Folklorama festival in Winnipeg, Manitoba
Imagine experiencing the food, culture, and entertainment of 40 countries without leaving the boundaries of one city. Folklorama festival in Winnipeg, Manitoba offers just that.
Every evening during the first two weeks of August, community clubs, schools, and other buildings throughout the city become home to cultural pavilions. Visitors can purchase traditional food and drink, view cultural displays, and watch ethnic entertainment. There are usually 3 show times per evening at each pavilion with performances typically running 30 to 45 minutes. Weekend late night parties at some pavilions provide dancing opportunities.
Folklorama began in 1970 as a celebration for Manitoba’s centennial. There were 21 pavilions. It grew into an annual one-week event and now runs for two weeks with each week featuring different pavilions. 2014 saw 19 pavilions in the first week and 24 in the second. Pavilions are sponsored by community associations and run by volunteers. A total of 20,000 volunteers make Folklorama happen.
I remember attending Folklorama when I was in my twenties and the festival was still a one-week event. The challenge was to try and visit every pavilion. It could be done if one attended every evening, carefully planned visits to minimize travel time, and didn’t need to be terribly productive at work during the days. These days I am not that ambitious, but I do try to visit a few pavilions every year, balancing returns to old favourites with visits to new or new-to-me pavilions. So far this year I’ve made it to the Ireland-Irish Pavilion, the Chilean Pavilion, and the India Pavilion.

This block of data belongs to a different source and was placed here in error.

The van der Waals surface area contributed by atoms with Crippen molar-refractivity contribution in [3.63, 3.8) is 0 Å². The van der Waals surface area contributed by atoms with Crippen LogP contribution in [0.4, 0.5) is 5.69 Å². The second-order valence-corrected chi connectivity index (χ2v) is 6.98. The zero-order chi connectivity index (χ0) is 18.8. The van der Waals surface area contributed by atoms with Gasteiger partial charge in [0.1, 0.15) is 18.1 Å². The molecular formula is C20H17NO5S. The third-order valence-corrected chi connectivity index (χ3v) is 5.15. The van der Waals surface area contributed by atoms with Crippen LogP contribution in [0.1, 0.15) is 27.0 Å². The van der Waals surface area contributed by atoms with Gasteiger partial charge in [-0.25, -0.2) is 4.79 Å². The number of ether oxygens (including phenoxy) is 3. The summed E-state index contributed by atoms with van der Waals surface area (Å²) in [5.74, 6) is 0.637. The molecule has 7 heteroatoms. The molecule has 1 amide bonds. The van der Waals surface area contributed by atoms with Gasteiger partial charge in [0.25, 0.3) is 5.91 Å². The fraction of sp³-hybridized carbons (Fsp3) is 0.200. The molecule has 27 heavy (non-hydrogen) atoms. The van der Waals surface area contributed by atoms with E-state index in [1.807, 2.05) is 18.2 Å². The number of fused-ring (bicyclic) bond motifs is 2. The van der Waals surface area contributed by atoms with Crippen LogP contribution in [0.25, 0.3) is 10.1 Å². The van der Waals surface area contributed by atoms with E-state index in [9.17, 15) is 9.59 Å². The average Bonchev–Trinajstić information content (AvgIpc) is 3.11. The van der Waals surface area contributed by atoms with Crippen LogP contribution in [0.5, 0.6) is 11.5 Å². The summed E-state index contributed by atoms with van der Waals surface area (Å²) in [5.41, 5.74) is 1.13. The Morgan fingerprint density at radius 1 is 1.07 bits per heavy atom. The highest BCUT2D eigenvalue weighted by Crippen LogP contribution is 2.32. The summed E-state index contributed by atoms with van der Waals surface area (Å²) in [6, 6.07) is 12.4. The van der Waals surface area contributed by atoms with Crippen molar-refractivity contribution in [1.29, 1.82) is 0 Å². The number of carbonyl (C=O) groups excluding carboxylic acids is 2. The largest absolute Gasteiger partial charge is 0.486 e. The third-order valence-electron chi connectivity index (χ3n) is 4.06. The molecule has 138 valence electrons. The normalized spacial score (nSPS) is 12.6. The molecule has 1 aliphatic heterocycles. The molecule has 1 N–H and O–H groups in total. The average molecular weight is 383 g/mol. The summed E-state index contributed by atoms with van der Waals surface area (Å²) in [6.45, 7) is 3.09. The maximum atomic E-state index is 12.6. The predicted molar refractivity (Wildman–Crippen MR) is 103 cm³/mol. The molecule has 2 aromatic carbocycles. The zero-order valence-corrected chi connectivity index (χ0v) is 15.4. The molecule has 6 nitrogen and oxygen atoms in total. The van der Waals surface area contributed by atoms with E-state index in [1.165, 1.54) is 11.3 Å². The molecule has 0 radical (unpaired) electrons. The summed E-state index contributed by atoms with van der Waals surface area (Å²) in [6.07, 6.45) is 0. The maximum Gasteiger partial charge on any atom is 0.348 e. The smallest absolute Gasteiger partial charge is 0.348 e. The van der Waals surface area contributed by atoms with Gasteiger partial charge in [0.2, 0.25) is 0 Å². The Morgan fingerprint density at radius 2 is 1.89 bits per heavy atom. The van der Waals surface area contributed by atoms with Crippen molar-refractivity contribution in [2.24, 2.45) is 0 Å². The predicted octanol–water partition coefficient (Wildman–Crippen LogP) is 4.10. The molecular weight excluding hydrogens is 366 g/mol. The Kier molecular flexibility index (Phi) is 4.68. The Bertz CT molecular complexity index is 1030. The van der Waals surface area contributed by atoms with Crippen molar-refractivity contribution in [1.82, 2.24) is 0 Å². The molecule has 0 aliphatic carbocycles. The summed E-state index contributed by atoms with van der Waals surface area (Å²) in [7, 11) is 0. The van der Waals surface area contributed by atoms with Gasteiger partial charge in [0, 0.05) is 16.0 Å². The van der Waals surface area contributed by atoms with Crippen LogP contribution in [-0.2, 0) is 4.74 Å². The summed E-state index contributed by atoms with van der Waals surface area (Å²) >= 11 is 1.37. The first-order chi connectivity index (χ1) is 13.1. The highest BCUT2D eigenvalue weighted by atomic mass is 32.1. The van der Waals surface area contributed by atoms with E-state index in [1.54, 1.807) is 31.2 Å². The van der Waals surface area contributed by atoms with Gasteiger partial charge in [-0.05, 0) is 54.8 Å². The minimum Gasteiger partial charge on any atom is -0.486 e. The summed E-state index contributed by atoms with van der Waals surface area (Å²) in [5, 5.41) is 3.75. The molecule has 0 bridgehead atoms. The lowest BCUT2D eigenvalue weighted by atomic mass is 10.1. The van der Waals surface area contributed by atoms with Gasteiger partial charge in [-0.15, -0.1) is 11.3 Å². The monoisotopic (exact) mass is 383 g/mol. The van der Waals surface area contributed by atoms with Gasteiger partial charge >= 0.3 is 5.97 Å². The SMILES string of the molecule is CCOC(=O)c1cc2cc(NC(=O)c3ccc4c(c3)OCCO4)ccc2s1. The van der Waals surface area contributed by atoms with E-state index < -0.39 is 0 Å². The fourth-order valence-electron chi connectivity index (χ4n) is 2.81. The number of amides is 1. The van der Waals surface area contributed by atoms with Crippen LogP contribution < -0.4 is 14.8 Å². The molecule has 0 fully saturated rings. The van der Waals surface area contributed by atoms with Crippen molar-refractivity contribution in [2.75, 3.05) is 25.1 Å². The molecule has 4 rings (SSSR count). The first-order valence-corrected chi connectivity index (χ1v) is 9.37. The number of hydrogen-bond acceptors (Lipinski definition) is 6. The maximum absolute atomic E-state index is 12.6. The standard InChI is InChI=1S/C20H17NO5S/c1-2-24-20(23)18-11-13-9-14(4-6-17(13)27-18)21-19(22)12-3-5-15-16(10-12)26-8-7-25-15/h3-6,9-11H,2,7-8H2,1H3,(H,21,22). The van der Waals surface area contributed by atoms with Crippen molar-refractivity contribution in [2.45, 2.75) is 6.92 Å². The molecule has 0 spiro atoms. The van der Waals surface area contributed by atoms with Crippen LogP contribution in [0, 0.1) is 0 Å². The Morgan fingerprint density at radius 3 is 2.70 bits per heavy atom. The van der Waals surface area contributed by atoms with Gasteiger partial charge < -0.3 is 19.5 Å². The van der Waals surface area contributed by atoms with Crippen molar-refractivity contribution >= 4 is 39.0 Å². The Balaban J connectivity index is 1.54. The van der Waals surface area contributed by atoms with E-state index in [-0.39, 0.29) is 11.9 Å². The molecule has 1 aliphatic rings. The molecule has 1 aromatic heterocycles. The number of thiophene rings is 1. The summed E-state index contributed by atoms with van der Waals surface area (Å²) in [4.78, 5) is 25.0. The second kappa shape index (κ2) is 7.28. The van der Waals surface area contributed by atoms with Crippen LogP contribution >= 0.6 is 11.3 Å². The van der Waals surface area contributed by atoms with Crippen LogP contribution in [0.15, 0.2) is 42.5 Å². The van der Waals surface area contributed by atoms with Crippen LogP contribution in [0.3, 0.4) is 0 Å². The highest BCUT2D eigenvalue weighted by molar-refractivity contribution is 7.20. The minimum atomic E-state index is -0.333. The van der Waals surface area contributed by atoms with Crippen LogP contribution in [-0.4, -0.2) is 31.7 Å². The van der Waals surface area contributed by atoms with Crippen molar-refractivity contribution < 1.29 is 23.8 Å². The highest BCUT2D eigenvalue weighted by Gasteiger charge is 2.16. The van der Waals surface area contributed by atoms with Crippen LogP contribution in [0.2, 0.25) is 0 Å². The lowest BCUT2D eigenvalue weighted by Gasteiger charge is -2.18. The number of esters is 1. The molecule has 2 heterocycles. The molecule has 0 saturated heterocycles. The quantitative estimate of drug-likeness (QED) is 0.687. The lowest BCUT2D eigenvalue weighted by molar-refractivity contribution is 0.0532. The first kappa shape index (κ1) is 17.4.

Over the years, I’ve seen limbo dancers, fire eaters, Capoeira performances, tango dancing, river dancing, and ethnic folk dancing. I’ve heard Japanese drummers, steel bands, bagpipes, and oompah bands. I’ve eaten jerk chicken, goat curry, empanadas, Irish stew, sarma, souvlaki, paella, perogies, holubtsi, bratwurst, German tortes, and flan.
At the start of the show at the India Pavilion the crowd stood while the Canadian national anthem and the Indian national anthem were played. I attended the final show at the Chilean Pavilion. At the end of that show, we stood and sang the Canadian national anthem while images of Canada scrolled across a screen above the stage. We remained standing as the entertainers and other Chileans in the crowd sang the Chilean national anthem and images of Chile scrolled across the screen. These moments seem fitting symbols for the essence of Folklorama.
Have you attended Folklorama? Do you have a favourite pavilion? Have you attended a similar festival elsewhere?